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Cyclones form in certain favourable atmospheric and Oceanic conditions. There are marked seasonal variations in their places of origin, tracks and attainment of intensities. These behaviours help in predicting their movements.

Cyclones affect both the Bay of Bengal and the Arabian Sea. They are rare in Bay of Bengal from January to March. Isolated ones forming in the South Bay of Bengal move west north westwards and hit Tamil Nadu and Sri Lanka coasts. In April and May, these form in the South and adjoining Central Bay and move initially northwest, north and then recurve to the northeast striking the Arakan coasts in April and Andhra-Orissa-West Bengal-Bangla Desh coasts in May. Most of the monsoon (June - September) storms develop in the central and in the North Bay and move west-north-westwards affecting Andhra-Orissa-West Bengal coasts. Post monsoon (October-December) storms form mostly in the south and the central Bay, recurve between 150 and 18O N affecting Tamil Nadu-Andhra Orissa-West Bengal-Bangla Desh coasts.

Cyclones do not form in Arabian sea during the months of January, February and March and are rare in April, July, August and September. They generally form in southeast Arabian Sea and adjoining central Arabian Sea in the months of May, October, November and December and in east central Arabian Sea in the month of June. Some of the cyclones that originate in the Bay of Bengal travel across the peninsula, weaken and emerge into Arabian Sea as low pressure areas. These may again intensify into cyclonic storms. Most of the storms in Arabian Sea move in west-north-westerly direction towards Arabian Coast in the month of May and in a northerly direction towards Gujarat Coast in the month of June. In other months, they generally move northwest north and then recurve northeast affecting Gujarat-Maharashtra coasts; a few, however, also move west north westwards towards Arabian coast.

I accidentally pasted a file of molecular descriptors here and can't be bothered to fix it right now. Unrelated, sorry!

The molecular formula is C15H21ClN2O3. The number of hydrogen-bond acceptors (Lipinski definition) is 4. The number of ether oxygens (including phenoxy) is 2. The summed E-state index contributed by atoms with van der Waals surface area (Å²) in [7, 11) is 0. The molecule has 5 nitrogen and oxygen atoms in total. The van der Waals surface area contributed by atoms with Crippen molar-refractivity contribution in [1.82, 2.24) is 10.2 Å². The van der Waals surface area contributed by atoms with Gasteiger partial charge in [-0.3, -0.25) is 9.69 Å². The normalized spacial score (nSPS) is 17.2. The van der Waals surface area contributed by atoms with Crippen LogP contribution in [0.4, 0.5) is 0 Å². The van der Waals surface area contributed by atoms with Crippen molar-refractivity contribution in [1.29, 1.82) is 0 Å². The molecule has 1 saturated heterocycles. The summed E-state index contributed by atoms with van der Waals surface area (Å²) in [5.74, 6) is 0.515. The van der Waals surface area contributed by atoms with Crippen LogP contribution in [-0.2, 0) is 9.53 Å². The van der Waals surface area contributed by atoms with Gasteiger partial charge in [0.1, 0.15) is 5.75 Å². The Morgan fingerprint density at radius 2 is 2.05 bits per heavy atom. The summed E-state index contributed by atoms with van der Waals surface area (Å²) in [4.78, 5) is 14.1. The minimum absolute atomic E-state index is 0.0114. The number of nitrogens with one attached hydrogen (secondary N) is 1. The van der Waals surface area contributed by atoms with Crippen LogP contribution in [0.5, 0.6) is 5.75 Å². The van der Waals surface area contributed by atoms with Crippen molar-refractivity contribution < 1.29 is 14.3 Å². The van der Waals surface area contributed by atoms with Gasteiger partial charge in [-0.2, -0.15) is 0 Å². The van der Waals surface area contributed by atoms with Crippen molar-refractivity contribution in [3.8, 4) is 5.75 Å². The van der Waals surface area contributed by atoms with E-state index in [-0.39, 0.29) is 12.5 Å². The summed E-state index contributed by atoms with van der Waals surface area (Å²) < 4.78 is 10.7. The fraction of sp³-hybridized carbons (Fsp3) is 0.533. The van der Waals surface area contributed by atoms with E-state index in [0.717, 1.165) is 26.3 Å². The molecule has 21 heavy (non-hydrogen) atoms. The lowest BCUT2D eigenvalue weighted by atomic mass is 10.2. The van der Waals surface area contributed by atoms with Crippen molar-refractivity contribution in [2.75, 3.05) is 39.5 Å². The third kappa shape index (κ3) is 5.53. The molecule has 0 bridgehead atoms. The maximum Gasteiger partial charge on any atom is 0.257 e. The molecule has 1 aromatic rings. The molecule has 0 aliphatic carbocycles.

Pre and Post-monsoon storms are more violent than the storms of the monsoon season. Life span of a severe cyclonic storm in the Indian seas averages about 4 days from the time it forms until the time it enters the land.

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